There are also 11 limited edition autographed cards by Olympic legends Bonnie Blair, Brian Boitano, Dick Button, Jim Craig, Mike Eruzione, Peggy Fleming, Scott Hamilton, Dan JansenNancy Kerrigan, Picabo Street and Kristi Yamaguchi.

There are also special “swatch cards” with game-worn athlete patches inserted into the card. This follows a trend set more than 10 years ago in other sports (game-worn jerseys, game-used bats, etc.)

Perhaps the most recognizable U.S. Winter Olympian is not on that list — Shaun White. Other notables missing are world champion ski jumper Sarah Hendrickson, world champion Alpine skier Mikaela Shiffrin and Amanda Kessel, the reigning NCAA women’s hockey player of the year who scored the game-winning goal against Canada in the final of this year’s worlds.

Yes, Lolo Jones is in the set. Of course, it’s no lock she’s going to make the Olympic team.

On multiple sites, I have seen Noelle Pikus-Pace‘s name misspelled on the checklist. We may have another dreaded error card. There were a few in the London 2012 set.

Topps has not responded to an email asking for more information on the set.

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Photo: Lindsey Vonn with men dressed as tigers

Elena Fanchini, medal-winning Alpine skier, dies at 37

Elena Fanchini
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Italian skier Elena Fanchini, whose career was cut short by a tumor, has died. She was 37.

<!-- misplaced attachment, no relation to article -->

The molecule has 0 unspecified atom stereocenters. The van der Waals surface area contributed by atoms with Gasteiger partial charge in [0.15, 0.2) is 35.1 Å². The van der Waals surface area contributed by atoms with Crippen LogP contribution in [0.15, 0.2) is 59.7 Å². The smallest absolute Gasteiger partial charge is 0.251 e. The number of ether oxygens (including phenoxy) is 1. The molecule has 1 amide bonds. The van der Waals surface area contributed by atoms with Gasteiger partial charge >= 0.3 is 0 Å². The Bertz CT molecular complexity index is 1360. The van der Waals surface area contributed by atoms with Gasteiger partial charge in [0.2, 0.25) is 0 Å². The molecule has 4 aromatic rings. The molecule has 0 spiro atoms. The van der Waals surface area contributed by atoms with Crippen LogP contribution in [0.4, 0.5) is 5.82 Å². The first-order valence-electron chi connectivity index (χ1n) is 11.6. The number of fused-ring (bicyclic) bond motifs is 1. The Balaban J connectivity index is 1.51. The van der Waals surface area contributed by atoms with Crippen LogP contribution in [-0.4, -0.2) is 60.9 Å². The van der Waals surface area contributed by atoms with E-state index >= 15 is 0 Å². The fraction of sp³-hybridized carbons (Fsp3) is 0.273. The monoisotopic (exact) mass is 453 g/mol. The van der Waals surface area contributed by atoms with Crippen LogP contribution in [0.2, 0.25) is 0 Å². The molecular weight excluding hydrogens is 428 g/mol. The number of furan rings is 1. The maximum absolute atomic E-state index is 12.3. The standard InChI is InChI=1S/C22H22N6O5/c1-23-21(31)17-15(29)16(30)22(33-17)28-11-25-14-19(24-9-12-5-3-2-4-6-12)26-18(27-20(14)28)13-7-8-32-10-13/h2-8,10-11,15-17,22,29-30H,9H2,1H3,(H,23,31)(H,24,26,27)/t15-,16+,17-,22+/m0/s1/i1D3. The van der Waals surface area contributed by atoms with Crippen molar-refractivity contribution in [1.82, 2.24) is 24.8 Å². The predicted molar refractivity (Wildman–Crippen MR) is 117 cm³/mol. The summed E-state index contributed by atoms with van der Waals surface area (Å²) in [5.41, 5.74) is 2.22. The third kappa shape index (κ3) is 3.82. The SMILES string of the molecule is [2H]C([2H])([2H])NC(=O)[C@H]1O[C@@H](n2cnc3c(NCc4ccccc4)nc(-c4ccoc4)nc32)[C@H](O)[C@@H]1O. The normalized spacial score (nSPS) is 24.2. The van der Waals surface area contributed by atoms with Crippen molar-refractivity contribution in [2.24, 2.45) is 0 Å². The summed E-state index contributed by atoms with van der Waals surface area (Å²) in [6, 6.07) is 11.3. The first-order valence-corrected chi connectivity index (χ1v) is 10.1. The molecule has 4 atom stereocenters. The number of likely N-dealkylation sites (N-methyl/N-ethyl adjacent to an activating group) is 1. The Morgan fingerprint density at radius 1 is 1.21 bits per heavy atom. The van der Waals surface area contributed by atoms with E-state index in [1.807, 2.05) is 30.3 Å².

Fanchini passed away Wednesday at her home in Solato, near Brescia, the Italian Winter Sports Federation announced.

Fanchini died on the same day that fellow Italian Marta Bassino won the super-G at the world championships in Meribel, France; and two days after Federica Brignone — another former teammate — claimed gold in combined.

Sofia Goggia, who is the favorite for Saturday’s downhill, dedicated her win in Cortina d’Ampezzo last month to Fanchini.

Fanchini last raced in December 2017. She was cleared to return to train nearly a year later but never made it fully back, and her condition grew worse in recent months.

Fanchini won a silver medal in downhill at the 2005 World Championships and also won two World Cup races in her career — both in downhill.

She missed the 2018 PyeongChang Olympics because of her condition.

Fanchini’s younger sisters Nadia and Sabrina were also World Cup racers.

USA Boxing to skip world championships

USA Boxing
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USA Boxing will not send boxers to this year’s men’s and women’s world championships, citing “the ongoing failures” of the IBA, the sport’s international governing body, that put boxing’s place on the Olympic program at risk.

The Washington Post first reported the decision.

In a letter to its members, USA Boxing Executive Director Mike McAtee listed many factors that led to the decision, including IBA governance issues, financial irregularities and transparency and that Russian and Belarusian boxers are allowed to compete with their flags.

IBA lifted its ban on Russian and Belarusian boxers in October and said it would allow their flags and anthems to return, too.

The IOC has not shifted from its recommendation to international sports federations last February that Russian and Belarusian athletes be barred, though the IOC and Olympic sports officials have been exploring whether those athletes could return without national symbols.